I delight in the everyday Way, myself among mist and vine, rock and cave, wildlands feeling so boundlessly free, white clouds companions in idleness. Roads don’t reach those human realms, You on climb this high in no-mind: I sit her on open rock: a lone night a full moon drifting up Cold Mountain --Cold Mountain (Han Shan) 7th-9th Century
Han Shan was a Chinese poet from the T’ang Dynasty (618-907) and the actual history of this poet is unclear, but the legend is well-known. Han Shan lived in a hermitage on Cold Mountain and roamed the land writing poetry. The poems were collected by a governmental official who, recognizing his genius, felt like his writings needed to be preserved. Han Shan was said to be so connected to the mountain he eventually became known as the poet Cold Mountain before becoming a part of the actual Cold Mountain.
David Hinton explains in his book, Mountain Home: The Wilderness Poetry of Ancient China, that “according to the legend, Cold Mountain the poet was last seen when, slipping into a crevice that closed behind him, he vanished utterly into the mountain.” The only thing left of Cold Mountain the poet was his poems etched in the rocks.
Cold Mountain is one of the ancient Chinese poets known for writing poetry in the rivers-and-mountains style. David Hinton describes this type of poetry as:
“Fundamentally different from the writing that employs the ‘natural world’ as the stage or materials for human concerts, this poetry articulates a profound and spiritual sense of belonging to a wilderness of truly awesome dimensions. . . . [T]he Chinese wilderness is nothing less than a dynamic cosmology in which humans participate in the most fundamental ways.”
River-and-mountains poetry is influenced by Taoist and Ch’an (Zen) practices and written in a straightforward way that explicitly focuses on the individual’s connection to the wilderness. In Mountain Home: The Wilderness Poetry of Ancient China, David Hinton traces this tradition from its origins in the 5th century C.E. to the Sung Dynasty (13th century).
Each chapter in this book provides the reader with a brief history of a specific poet and then several poems by that demonstrate their distinct contribution to the river-and-mountain style. Two of my favorite poets, besides Cold Mountain (Han Shan), are Wang Wei and Yang Wan-li.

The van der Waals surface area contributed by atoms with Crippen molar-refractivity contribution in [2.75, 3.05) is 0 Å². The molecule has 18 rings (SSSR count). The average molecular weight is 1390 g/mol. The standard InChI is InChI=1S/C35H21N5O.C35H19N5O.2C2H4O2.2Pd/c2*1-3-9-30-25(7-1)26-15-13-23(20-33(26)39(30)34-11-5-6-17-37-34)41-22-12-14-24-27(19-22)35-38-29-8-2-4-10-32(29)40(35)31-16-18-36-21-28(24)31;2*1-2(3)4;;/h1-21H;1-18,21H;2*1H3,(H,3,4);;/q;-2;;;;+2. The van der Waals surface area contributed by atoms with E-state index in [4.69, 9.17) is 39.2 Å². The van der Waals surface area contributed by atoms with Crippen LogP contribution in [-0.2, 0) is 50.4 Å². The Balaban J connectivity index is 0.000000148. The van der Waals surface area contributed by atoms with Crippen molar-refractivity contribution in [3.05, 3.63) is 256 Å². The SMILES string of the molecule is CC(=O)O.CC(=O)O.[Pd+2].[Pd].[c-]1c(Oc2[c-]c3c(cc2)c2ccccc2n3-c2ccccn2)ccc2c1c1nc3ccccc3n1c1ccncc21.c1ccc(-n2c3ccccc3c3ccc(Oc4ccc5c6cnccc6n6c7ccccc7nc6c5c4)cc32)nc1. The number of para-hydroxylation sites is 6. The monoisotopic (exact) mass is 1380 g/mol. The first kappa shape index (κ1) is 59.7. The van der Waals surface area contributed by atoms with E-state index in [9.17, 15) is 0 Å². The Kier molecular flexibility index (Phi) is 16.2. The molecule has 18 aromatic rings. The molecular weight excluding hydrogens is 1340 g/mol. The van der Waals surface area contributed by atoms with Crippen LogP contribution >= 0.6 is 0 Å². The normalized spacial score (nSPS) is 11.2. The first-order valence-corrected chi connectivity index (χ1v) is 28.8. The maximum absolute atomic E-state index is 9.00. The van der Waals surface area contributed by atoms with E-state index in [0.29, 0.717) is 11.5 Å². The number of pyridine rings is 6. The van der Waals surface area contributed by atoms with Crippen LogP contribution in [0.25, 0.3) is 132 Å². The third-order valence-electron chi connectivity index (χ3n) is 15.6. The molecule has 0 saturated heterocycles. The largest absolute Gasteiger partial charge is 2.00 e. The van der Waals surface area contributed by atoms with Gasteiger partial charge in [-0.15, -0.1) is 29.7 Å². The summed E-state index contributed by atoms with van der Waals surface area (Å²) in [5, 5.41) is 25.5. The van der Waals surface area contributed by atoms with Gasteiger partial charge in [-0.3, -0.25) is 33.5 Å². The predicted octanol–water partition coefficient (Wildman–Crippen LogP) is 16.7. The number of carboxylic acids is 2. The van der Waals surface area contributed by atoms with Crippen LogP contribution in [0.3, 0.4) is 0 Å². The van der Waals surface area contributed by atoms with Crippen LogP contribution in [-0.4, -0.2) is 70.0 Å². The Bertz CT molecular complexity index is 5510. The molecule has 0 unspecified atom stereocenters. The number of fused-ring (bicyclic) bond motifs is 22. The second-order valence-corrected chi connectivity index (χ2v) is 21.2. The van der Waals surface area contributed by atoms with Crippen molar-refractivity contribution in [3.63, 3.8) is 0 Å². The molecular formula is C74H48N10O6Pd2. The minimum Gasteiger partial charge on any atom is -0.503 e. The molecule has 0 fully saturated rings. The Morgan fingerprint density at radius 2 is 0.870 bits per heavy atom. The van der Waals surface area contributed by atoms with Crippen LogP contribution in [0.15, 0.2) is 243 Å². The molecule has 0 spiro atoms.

Wang Wei’s (701-761) poetry is heavily influenced by his Ch’an practices. Hinton explains, “Wang Wei’s poetry is especially celebrated for the way he could make himself disappear into a landscape, and so dwell as belonging utterly to China’s wilderness cosmology. In Ch’an practice, the self and its constructions of the world dissolve away until nothing remains but empty mind or ‘no-mind’”. Below is an example of Wang Wei’s poetry.
“Bird-Cry Creek” by Wang Wei
In our idleness, cinnamon blossoms fall. In night quiet, spring mountains stand empty. Moonrise startles mountain birds: here and there, cries a spring gorge.
Yang Wan-li (1127-1206) was one of the last great poets of the Sung Dynasty (96-1279). His poetry “attends to the passing moments of immediate experience with a resounding clarity, and this attention usually leads to a moment of sudden enlightenment.” Yang Wan-li is said to have opened up the river-and-mountains tradition to all its possibilities and provided the foundation for future poets.
Night Rain at Lusters Gap by Yang Wan-li
The gorge’s river all empty clarity, rain sweeps in, cold breezy whispers beginning deep in the night, and ten thousand pearls start clattering on a plate, each one’s tic a perfect clarity piercing my bones. I scratch my head in dream, then get up and listen till dawn, hearing each sound appear and disappear. I’ve listened to rain all my life. My hairs’ white now, and I still don't know night rain on a spring river.
The river-and-mountains style of poetry is also known as Shanshui poetry. Shan Shui is a style of traditional Chinese landscape painting that uses a simple brush and ink to depict the mountains and waters. This style of painting is also heavily influenced by Taoism. It is said that in this style of painting, much like Shanshui poetry, the human element plays a minor role compared to the vastness of the cosmos.
In describing Mountain Home, the publisher states that these “poems articulate the experience of living as an organic part of the natural world and its processes,” and that this style of poetry is as important now as it was when it was first written. I believe that this is true. These poems explore what it means to be in relationship with the natural world and will encourage you, the reader, to notice the interdependent nature of it all.
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